Eye For Film >> Movies >> Eat Locals (2016) Film Review
Reviewed by: Jennie Kermode
With films like Under The Skin, Night Of The Virgin and Double Date hitting cinemas in the past few years, young men really ought to be getting wise to the perils of letting themselves be picked up by unfeasibly glamorous women who may have ulterior motives, but it appears the message has not penetrated as far as Hertfordshire, where young Sebastian (Billy Cook) is excited by the prospect of a date with seductive older woman Vanessa (Eve Myles) but doesn't realise quite how much older she is. In fact, Vanessa belongs to a coven of vampires which is on the lookout for a new member - or, if her contribution disappoints them, for an evening meal. But that night the vampires have problems of their own, as a dedicated vampire-hunting division of special forces is lying in wait, and things are about to get very bloody indeed.
An ambitious film that suffers from a visibly stretched budget, Eat Locals fails to live up to the promise of its wonderful title but does have some great moments, with an impressive cast clearly having fun making their small roles count. Dexter Fletcher hams it up with a hint of Worzel Gummidge as Mr Thatcher, the owner of the farm where the coven meeting is taking place (cue lines like "It's all Thatcher's fault really") and Annette Crosbie is pure gold as the kind of repectable older lady who could strike fear into the heart of a trained soldier with a disapproving look even if she didn't have pointy teeth to back it up.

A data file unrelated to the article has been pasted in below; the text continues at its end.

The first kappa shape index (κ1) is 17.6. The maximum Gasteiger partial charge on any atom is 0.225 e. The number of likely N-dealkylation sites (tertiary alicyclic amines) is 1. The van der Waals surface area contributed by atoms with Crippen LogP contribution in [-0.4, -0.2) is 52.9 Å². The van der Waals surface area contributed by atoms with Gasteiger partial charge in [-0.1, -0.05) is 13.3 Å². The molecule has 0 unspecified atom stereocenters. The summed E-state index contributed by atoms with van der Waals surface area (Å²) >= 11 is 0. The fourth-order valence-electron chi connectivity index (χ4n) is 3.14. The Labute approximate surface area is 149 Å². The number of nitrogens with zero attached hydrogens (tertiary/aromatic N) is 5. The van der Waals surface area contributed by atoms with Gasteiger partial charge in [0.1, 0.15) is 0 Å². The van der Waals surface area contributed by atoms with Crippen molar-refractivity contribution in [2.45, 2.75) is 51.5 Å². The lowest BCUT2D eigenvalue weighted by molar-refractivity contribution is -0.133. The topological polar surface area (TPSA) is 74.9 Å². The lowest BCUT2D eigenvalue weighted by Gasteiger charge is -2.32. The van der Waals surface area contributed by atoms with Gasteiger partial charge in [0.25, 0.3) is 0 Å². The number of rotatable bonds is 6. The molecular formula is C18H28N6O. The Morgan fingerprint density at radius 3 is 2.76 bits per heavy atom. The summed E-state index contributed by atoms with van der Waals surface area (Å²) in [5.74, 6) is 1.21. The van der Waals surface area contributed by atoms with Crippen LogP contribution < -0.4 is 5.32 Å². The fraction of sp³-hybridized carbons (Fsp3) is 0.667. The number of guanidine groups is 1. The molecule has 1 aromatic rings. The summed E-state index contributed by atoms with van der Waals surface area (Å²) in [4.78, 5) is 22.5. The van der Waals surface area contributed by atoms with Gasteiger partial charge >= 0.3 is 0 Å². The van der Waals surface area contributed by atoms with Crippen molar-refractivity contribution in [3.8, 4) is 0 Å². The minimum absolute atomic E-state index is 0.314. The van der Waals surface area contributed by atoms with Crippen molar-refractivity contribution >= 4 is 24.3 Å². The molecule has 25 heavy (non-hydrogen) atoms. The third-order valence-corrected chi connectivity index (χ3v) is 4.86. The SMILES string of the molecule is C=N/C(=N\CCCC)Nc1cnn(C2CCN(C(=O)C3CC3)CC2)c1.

There's a sinister sub-plot about a cosmetics company that makes this a nice fit for 2017's Frightfest, alongside Replace, but parts of the plotting seem to have been lost in the process of chopping down the script to make it fit the budget. A lot of nice one-liners remain at the expense of longer stretches of dialogue which might have made the film more coherent. The action jumps about from one character to another and, whilst most of them are entertaining, we don't really get the chance to invest in any of them enough for the film to have an emotional impact.
With the vampires unable to be killed using conventional weapons but still quite able to have bits blown off them (which apparently still hurts), there's a good helping of gore. First time director Jason Flemyng has a deep love for playful genre films and it comes across here, making Eat Locals, for all its flaws, pretty good fun to watch. It's best suited to late night viewing with a crowd of horror fans, and its natural home viewing market will be parties. Hardly fillet steak, but worth a bite.
Eat Locals will be available on DVD and VoD from 30 October.Reviewed on: 28 Aug 2017
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